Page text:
Conservation Education

An essential component of the PGFV’s overall mission is to promote the conservation of great apes through outreach and education programs for national and international visitors, and the local community.  Approximately 150-200 international and national tourists visit the PGFV sanctuary each year, and these visits play an important role in raising awareness on great ape conservation and the bush meat trade.  


Locally, the PGFV has conducted great ape education campaigns in primary schools around the Fernan-Vaz lagoon since 2008.  Our approach is to provide conservation education in a meaningful way that the students and local people can relate to, by highlighting the interdependence of the tropical forest, wildlife, and people.  Morever, we believe is important to illustrate how local communities can contribute to forest conservation and the protection of great apes since both help to regenerate the forest; a benefit to everyone.  
We hope that by raising awareness on the value of great ape conservation early in their lives, children can change their attitudes which may lead to a change in behavior.  


The 2012 Great Ape Education Program

  In 2012, approximately 515 primary students from 7 villages participated

in the PGFV great ape education program. The overall goal of the program was to teach students about the importance of great ape conservation and the

protection of their habitat through discussions, interactive activities and

role-playing. Specifically, the objectives were:


Ø  to become aware of the great apes that live in Gabon;

Ø  to understand the important ecological role that great apes play in the tropical forest;

Ø  to become aware of the threats to great apes and why they need to be protected;

Ø  to understand the importance of the tropical forest and its protection;  

Ø  to learn about actions that can be taken to help protect great apes and the tropical forest;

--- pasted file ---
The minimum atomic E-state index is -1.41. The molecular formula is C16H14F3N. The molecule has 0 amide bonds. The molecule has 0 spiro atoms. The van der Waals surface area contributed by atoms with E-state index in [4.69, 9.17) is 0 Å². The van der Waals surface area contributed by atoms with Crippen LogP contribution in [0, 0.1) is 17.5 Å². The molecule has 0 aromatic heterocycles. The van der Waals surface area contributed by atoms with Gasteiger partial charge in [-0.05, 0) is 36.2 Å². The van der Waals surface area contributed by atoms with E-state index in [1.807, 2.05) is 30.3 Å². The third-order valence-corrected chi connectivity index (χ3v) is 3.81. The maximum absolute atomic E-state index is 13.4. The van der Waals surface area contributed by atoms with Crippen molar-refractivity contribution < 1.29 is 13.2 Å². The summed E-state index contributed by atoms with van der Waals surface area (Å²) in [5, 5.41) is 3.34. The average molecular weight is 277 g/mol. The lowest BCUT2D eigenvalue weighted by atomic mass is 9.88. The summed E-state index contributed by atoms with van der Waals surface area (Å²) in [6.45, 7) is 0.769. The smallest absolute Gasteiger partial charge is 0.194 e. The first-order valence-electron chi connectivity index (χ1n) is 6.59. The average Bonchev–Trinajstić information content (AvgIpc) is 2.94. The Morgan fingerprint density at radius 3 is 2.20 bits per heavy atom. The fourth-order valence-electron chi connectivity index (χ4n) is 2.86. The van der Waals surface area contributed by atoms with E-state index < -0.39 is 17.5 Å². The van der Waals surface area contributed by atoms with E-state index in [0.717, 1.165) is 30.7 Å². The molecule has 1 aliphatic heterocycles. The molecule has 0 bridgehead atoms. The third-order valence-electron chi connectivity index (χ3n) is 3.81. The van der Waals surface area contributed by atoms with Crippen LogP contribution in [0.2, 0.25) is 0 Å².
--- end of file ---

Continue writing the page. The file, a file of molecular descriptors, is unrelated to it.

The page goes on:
Program Evaluation

  Evaluation was an integral part of the education program, and the results helped us to determine if the key messages were understood by students and to assess if we were successful in meeting our objectives. The evaluation consisted of a short questionnaire with 6 questions directly related to the program themes and objectives, and was distributed to students in grades 3,4 and 5 directly before and after delivering the program.
Highlights from the post versus pre-evaluation results included:
1. Who are the great apes of Gabon?

·    92% of students responded with gorilla and chimpanzee, compared with only 64% during the pre-evaluation


2. Where should gorillas and chimpanzees live?

·    fewer students thought they should live in a cage but more students felt that they should live in a zoo during the post-evaluation

3. Should gorillas and chimpanzees be protected? Why?

·    94% of students thought they should be protected compared to 76% during pre-evaluation

·    reasons mentioned the most for why they should be protected was because of the important role they play in nature and to prevent them from disappearing; during the pre-evaluation, the most frequent reason given for why they should not be protected was because they are mean or dangerous


4. Are gorillas and chimpanzees important for the forest?

·    98% of students thought they were important for the forest compared to 84% during the pre-evaluation


5. Why are there less and less gorillas and chimpanzees in the forest?

·    most students replied that hunting (85%) and habitat loss (28%) were significant threats facing great apes, compared with 75% and 7%, respectively, during pre-evaluation


6. What actions can be taken to prevent gorillas and chimpanzees from
disappearing from the forest?

·    most students responded that stopping hunting (55%) and stopping habitat loss (23%) were solutions to protecting great apes from disappearing, while during the pre-evaluation students responded protect in a cage or village (32%), stop hunting (31%), and  protect in a zoo or behind a barrier (15%)






Student from Assewe learning about the great apes of Gabon © PGFV
 A student from Assewe school with educator Landry Pambo
learning about the great apes of Gabon © PGFV

  Educator Arielle Azizet demonstrating a chimpanzee call
with students from Omboue school © PGFV


 A student from Projet Fernan-Vaz school with educators
Landry Pambo and Orphee Ogoula
reading protected species legislation © PGFV


 Students from Assewe school role playing
great ape behavior © PGFV

Students from Odombo school building
 a great ape nest © PGFV